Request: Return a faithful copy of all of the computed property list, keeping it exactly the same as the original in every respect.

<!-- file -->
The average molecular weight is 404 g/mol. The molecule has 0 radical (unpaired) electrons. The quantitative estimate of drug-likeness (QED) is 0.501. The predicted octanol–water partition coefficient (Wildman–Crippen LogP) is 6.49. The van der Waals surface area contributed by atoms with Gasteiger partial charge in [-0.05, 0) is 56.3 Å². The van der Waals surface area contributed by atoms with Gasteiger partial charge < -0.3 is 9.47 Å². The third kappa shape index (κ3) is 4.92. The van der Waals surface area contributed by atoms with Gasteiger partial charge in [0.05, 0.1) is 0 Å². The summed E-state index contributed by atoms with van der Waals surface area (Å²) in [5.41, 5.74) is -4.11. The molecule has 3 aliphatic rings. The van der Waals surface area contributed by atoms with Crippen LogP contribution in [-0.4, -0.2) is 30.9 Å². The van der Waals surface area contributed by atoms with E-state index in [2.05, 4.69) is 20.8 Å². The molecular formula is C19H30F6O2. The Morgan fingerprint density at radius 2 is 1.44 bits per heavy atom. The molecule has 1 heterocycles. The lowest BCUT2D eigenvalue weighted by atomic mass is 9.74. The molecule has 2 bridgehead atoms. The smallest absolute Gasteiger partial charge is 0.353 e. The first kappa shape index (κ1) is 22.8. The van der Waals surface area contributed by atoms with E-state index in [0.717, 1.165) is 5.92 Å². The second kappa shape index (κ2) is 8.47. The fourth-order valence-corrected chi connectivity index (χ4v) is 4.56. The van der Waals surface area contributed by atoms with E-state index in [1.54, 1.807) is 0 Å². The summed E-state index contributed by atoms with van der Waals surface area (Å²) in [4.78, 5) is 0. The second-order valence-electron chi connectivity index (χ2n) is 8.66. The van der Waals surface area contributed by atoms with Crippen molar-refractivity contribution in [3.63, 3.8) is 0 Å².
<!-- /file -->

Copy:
The average molecular weight is 404 g/mol. The molecule has 0 radical (unpaired) electrons. The quantitative estimate of drug-likeness (QED) is 0.501. The predicted octanol–water partition coefficient (Wildman–Crippen LogP) is 6.49. The van der Waals surface area contributed by atoms with Gasteiger partial charge in [-0.05, 0) is 56.3 Å². The van der Waals surface area contributed by atoms with Gasteiger partial charge < -0.3 is 9.47 Å². The third kappa shape index (κ3) is 4.92. The van der Waals surface area contributed by atoms with Gasteiger partial charge in [0.05, 0.1) is 0 Å². The summed E-state index contributed by atoms with van der Waals surface area (Å²) in [5.41, 5.74) is -4.11. The molecule has 3 aliphatic rings. The van der Waals surface area contributed by atoms with Crippen LogP contribution in [-0.4, -0.2) is 30.9 Å². The van der Waals surface area contributed by atoms with E-state index in [2.05, 4.69) is 20.8 Å². The molecular formula is C19H30F6O2. The Morgan fingerprint density at radius 2 is 1.44 bits per heavy atom. The molecule has 1 heterocycles. The lowest BCUT2D eigenvalue weighted by atomic mass is 9.74. The molecule has 2 bridgehead atoms. The smallest absolute Gasteiger partial charge is 0.353 e. The first kappa shape index (κ1) is 22.8. The van der Waals surface area contributed by atoms with E-state index in [0.717, 1.165) is 5.92 Å². The second kappa shape index (κ2) is 8.47. The fourth-order valence-corrected chi connectivity index (χ4v) is 4.56. The van der Waals surface area contributed by atoms with E-state index in [1.54, 1.807) is 0 Å². The summed E-state index contributed by atoms with van der Waals surface area (Å²) in [4.78, 5) is 0. The second-order valence-electron chi connectivity index (χ2n) is 8.66. The van der Waals surface area contributed by atoms with Crippen molar-refractivity contribution in [3.63, 3.8) is 0 Å².